But that’s not going to happen. In the forty years that politicians have tried to convince us that “law and order” is a principled legal position rather than a crowd-pleasing political slogan, the subjects of the death penalty, commutation, and the pardon power have become not only political, but cultural. Pardon rates have plummeted since the first half of the century in the face of that culture. When the Republican debate audience roared with approval that Rick Perry’s Texas had executed 234 people, that did not represent a legal position, or a deliberate “we trust the government” sentiment, or a thought-out refutation of the evidence that Texas has relied on junk science to execute an innocent man and Rick Perry has helped cover it up. Rather, it was applause for a culturalteam, and everything that’s bundled together with that team. People tend to support their team through good times and bad, despite its warts and its players’ mistakes and misbeaviors. When people roar with approval forthe death penalty in the abstract, they’re often roaring against people who held candles in a vigil for Ted Bundy and people who think guns are icky and ought to be banned and people who think Texas is awful and backward. (Similarly, when people roar against the death penalty in the abstract, they’re often roaring against Texas and guns and anti-gay sentiments and et cetera.)
But people are not abstractions — including the people on death row, and including the victims that at least some of them murdered. Their fate ought to be governed by the rule of law, by good science, and by at least a good-faith gesture towards dispassionate evaluation, not by the winds of the culture wars.
|ROMNEY:||"But the real question is does Governor Perry continue to believe that Social Security should not be a federal program, that it's unconstitutional and it should be returned to the states or is he going to retreat from that view?"|
|CNN'S WOLF BLITZER:||"Let's let Governor Perry respond. You have 30 seconds."|
|PERRY:||"If what you're trying to say is that back in the '30s and the '40s that the federal government made all the right decision, I disagree with you. And it's time for us to get back to the constitution and a program that's been there 70 or 80 years, obviously we're not going to take that program away. But for people to stand up and support what they did in the '30s or what they're doing in the 2010s is not appropriate for America."|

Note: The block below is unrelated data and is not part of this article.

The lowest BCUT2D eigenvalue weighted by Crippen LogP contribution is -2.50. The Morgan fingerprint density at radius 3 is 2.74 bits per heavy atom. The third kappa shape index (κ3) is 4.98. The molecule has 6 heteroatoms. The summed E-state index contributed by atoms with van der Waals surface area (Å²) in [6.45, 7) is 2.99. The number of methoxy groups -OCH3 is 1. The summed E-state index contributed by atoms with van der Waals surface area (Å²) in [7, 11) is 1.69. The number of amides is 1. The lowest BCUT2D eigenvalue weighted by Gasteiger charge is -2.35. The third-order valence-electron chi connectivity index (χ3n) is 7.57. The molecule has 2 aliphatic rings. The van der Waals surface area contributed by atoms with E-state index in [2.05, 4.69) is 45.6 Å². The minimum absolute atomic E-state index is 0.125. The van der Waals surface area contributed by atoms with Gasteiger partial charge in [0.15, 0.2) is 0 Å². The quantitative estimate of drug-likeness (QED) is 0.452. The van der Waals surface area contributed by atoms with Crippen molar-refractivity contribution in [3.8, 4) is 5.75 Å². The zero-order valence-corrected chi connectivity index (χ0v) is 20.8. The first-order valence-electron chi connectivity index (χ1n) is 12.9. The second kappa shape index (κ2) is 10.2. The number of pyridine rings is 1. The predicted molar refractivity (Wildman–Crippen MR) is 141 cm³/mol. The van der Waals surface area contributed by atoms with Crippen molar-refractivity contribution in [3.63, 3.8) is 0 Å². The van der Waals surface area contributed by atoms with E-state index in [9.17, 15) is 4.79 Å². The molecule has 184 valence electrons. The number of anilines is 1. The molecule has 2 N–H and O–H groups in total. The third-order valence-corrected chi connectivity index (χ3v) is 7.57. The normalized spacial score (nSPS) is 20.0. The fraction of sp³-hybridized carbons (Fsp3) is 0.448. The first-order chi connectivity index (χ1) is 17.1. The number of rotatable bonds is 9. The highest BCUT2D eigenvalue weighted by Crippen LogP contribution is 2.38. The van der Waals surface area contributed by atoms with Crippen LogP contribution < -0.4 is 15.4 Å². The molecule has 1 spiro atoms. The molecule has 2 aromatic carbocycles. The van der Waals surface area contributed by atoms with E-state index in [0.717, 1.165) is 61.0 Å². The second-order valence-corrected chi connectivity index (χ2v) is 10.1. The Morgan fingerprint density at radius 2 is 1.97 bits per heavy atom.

|ROMNEY:||"But the question is, do you still believe that Social Security should be ended as a federal program as you did six months ago when your book came out and returned to the states or do you want to retreat from that?"|
|PERRY:||"I think we ought to have a conversation."|
|ROMNEY:||"We're having that right now, governor. We're running for president."|
|PERRY:||"And I'll finish this conversation. But the issue is, are there ways to move the states into Social Security for state employees or for retirees? We did in the state of Texas back in the 1980s. I think those types of thoughtful conversations with America, rather than trying to scare seniors like you're doing and other people, it's time to have a legitimate conversation in this country about how to fix that program where it's not bankrupt and our children actually know that there's going to be a retirement program there for them."|
|ROMNEY:||"Governor, the term ponzi scheme is what scared seniors, number one. And number two, suggesting that Social Security should no longer be a federal program and returned to the states and unconstitutional is likewise frightening."|
Photo of the Day: At last night’s GOP debate, Texas Gov. Rick Perry reportedly got physical with Rep. Ron Paul (R-TX) during a commercial break, walking up to his podium and grabbing his wrist.
No word on what set off the heated exchange.
Boy do I really hope this gets some media attention. Even a little boost for Paul’s campaign. We saw that 1) Ron Paul obviously scared Perry with his ad against him and 2) people disagree with Perry’s physical contact to Paul. Two good things for the campaign. They should work with it.
The best thing that could happen here is an interviewer on MSNBC or CNN or somewhere will ask him about it. Then it’ll be really out there.
- “No one should lose voting rights because they spent time in prison.”